In 1988, as part of a print advertising campaign, Volkswagen asked many thinkers, including author Kurt Vonnegut, to write letters to the people of 2088. Vonnegut's words of advice: Nature is out to kill us all and instead of being overly optimistic, we should submit to its terms of surrender.
Vonnegut begins his missive by speculating on why "Our century hasn't been as free with words of wisdom as some others," and suggests that out improved knowledge of the world and the human condition has left us paralyzed by "bad news." The bad news with which Vonnegut particularly concerns himself is that Nature is no friend to the human race:
Yes, and as you people a hundred years from now must know full well, and as your grandchildren will know even better: Nature is ruthless when it comes to matching the quantity of life in any given place at any given time to the quantity of nourishment available. So what have you and Nature done about overpopulation? Back here in 1988, we were seeing ourselves as a new sort of glacier, warm-blooded and clever, unstoppable, about to gobble up everything and then make love—and then double in size again.
On second thought, I am not sure I could bear to hear what you and Nature may have done about too many people for too small a food supply.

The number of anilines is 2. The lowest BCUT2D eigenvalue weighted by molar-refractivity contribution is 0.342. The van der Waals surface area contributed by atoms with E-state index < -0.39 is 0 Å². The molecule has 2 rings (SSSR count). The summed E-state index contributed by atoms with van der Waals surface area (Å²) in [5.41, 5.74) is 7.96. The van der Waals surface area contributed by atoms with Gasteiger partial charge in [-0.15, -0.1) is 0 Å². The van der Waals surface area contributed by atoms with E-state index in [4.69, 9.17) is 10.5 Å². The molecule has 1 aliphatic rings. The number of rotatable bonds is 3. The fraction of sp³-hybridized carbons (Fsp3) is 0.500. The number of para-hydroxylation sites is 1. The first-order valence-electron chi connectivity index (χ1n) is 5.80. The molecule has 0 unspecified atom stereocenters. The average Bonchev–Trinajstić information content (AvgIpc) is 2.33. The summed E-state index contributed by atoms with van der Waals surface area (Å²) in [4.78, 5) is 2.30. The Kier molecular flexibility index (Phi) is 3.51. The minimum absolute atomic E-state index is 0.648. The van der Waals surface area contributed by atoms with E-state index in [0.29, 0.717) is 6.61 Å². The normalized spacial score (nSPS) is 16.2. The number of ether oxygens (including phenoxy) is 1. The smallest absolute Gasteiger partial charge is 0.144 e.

And here is a crazy idea I would like to try on you: Is it possible that we aimed rockets with hydrogen bomb warheads at each other, all set to go, in order to take our minds off the deeper problem—how cruelly Nature can be expected to treat us, Nature being Nature, in the by-and-by?
Now that we can discuss the mess we are in with some precision, I hope you have stopped choosing abysmally ignorant optimists for positions of leadership. They were useful only so long as nobody had a clue as to what was really going on—during the past seven million years or so. In my time they have been catastrophic as heads of sophisticated institutions with real work to do.
You can read the entire text of the letter, including "Nature's stern but reasonable surrender terms," at Letters of Note.
Photo by Miserlou Behind The Aperture.
Ladies & Gentlemen of A.D. 2088 [Letters of Note]